But they will have to be privatized to guarantee the recapitalization of the banks. If not….
Even if it works out, the holes in the banks’ balance sheets will be much larger by the time the banks reopen, if they reopen. About two-fifth of their loans were already bad before capital controls were imposed. But here’s the thing: given the capital controls and Greeks’ distrust in their own banking system, only an idiot would still make loan payments.
So the loans are now deteriorating at lightning speed. And that €25 billion won’t be enough. But don’t worry, depositors….
“The recapitalization is so secure that it fully safeguards deposits,” Economy Minister George Stathakis told his compatriots on Monday to soothe their nerves. The ELA would be increased once Parliament approves the reforms, he said, thus pointing his own gun at Parliament.
Alas, the Greeks themselves know better than anyone else to never believe anything that their government publicly says about Greek banks. Hence, the near incessant withdrawals that have now lasted for years and that have finally helped topple the banks.
Turns out, one of the measures to be passed by the Greek parliament no later than July 22 is Europe’s new directive on the resolution of banks. It provides that even senior creditors, including depositors, get haircuts before taxpayers are called in to pick up the tab. The fact that the Greek Parliament has to pass this law in a hurry shows that the dreaded bail-ins of depositors may be part of what’s next.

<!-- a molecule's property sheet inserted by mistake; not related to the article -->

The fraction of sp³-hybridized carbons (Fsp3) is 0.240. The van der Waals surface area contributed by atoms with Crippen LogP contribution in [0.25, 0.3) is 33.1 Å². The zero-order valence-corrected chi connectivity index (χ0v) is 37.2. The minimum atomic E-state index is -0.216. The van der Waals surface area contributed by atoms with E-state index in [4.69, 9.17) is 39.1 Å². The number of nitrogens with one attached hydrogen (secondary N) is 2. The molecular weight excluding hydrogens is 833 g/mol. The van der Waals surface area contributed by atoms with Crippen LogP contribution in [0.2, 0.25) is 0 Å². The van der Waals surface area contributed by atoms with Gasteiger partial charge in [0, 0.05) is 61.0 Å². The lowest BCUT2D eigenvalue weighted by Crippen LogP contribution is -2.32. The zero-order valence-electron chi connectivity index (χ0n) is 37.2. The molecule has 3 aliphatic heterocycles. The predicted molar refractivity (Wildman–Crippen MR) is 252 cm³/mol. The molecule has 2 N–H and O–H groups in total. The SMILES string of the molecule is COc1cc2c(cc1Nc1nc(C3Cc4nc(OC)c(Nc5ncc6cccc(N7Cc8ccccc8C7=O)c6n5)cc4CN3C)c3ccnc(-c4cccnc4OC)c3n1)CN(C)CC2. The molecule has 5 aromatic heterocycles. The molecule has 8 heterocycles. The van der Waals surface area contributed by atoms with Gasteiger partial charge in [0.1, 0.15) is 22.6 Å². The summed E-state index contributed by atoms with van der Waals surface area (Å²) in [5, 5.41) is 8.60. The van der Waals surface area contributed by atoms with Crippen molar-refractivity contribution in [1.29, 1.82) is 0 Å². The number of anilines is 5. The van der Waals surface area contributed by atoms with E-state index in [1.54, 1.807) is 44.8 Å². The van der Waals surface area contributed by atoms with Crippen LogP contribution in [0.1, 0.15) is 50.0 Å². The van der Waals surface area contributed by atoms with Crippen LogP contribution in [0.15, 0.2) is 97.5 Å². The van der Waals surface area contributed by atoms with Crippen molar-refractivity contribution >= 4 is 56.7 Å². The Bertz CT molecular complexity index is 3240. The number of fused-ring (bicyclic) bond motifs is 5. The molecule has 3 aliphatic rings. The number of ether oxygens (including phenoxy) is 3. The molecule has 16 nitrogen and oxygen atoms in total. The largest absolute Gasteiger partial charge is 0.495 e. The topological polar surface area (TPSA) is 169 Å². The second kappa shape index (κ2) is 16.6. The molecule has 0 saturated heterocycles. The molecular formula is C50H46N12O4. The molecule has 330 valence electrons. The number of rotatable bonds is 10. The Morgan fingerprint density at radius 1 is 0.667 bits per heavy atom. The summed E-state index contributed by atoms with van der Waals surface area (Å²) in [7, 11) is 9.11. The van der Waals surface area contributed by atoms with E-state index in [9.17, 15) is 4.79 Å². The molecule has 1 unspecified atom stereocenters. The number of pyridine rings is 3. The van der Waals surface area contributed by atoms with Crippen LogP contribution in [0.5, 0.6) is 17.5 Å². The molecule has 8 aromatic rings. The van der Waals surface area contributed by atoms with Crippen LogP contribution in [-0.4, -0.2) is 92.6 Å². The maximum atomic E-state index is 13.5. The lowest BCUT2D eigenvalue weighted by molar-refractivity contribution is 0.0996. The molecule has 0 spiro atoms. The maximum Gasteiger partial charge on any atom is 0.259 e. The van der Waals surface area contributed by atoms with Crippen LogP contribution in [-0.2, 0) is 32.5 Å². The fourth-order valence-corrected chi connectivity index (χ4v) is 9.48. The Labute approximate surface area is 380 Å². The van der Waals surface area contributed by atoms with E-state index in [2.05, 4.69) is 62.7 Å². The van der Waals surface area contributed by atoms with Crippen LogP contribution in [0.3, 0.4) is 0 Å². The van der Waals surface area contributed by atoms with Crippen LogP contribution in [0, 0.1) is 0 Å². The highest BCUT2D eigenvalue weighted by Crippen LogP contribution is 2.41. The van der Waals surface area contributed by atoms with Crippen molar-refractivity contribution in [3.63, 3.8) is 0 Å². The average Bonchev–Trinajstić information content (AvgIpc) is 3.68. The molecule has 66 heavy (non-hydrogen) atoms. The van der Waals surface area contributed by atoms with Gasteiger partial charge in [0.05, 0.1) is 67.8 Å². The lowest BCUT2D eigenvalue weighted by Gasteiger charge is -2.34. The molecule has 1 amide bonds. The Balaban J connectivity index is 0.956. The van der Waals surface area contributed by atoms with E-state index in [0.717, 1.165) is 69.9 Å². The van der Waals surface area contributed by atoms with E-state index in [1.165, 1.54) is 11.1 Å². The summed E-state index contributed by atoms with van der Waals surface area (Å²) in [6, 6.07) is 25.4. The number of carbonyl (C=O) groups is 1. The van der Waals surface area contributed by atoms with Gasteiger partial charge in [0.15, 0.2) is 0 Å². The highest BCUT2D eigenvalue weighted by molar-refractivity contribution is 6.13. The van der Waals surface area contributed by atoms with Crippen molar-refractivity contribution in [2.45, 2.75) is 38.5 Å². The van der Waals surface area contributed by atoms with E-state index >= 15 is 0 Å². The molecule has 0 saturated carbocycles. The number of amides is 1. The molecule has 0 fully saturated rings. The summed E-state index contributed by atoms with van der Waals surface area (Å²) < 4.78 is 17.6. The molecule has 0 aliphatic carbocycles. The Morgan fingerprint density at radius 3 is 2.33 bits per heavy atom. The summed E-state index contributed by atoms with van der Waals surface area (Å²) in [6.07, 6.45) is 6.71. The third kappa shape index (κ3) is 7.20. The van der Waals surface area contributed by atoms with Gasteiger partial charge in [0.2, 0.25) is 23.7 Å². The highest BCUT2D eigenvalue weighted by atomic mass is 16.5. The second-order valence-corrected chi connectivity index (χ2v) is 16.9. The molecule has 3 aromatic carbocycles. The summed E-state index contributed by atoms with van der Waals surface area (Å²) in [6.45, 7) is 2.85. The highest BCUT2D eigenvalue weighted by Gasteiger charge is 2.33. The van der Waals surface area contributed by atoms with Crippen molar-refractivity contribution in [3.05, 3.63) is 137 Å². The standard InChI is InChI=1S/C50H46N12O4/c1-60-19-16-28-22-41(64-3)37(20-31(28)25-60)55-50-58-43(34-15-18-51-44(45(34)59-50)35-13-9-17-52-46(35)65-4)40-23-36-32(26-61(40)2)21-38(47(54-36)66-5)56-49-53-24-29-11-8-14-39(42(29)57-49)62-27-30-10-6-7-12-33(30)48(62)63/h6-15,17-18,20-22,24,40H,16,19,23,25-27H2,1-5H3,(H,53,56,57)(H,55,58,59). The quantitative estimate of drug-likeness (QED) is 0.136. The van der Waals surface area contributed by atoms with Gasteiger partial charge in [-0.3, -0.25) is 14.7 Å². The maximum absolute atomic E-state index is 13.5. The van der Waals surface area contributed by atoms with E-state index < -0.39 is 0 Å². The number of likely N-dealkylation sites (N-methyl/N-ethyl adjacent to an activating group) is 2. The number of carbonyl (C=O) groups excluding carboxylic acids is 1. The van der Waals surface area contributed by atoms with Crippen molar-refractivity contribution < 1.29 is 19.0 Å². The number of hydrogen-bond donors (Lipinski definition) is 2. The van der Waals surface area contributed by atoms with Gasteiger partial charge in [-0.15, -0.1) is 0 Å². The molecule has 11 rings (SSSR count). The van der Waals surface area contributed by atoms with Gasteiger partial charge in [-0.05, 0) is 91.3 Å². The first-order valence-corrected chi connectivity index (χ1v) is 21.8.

In theory, the banks’ €32 billion of equity, hybrids, and senior debt will be hit before depositors, according to Barclays. And maybe that’s enough to cover the hole. But as we’ve seen in Cyprus, once a banking system collapses, the holes are always vastly bigger because everything has been ripped out before.
However, deposits below €100,000 will be covered by Greece’s deposit insurance… unless Parliament fails to pass and implement the reform measures that come with the bailout money, the very measures that the people are now demonstrating against.
If the deal falls apart somewhere along the line, Greece has no money to bail out the banks, insure deposits, or do anything else. Given the chaos, uncertainty, and distrust of their government, Greeks are now unlikely to pay any taxes. And so the government then won’t be able to pay salaries and the like, at least not in euros, to their striking civil servants. And there still is no final deal, no money, no debt relief, no nothing. That’s one heck of an accomplishment for six months in power. But outside Greece, the party goes on, and stocks are soaring.
And the one industry in Greece, the largest and most vibrant one that no government has been able to kill? Read… Greece’s Largest Industry Suddenly Takes a Terrible Hit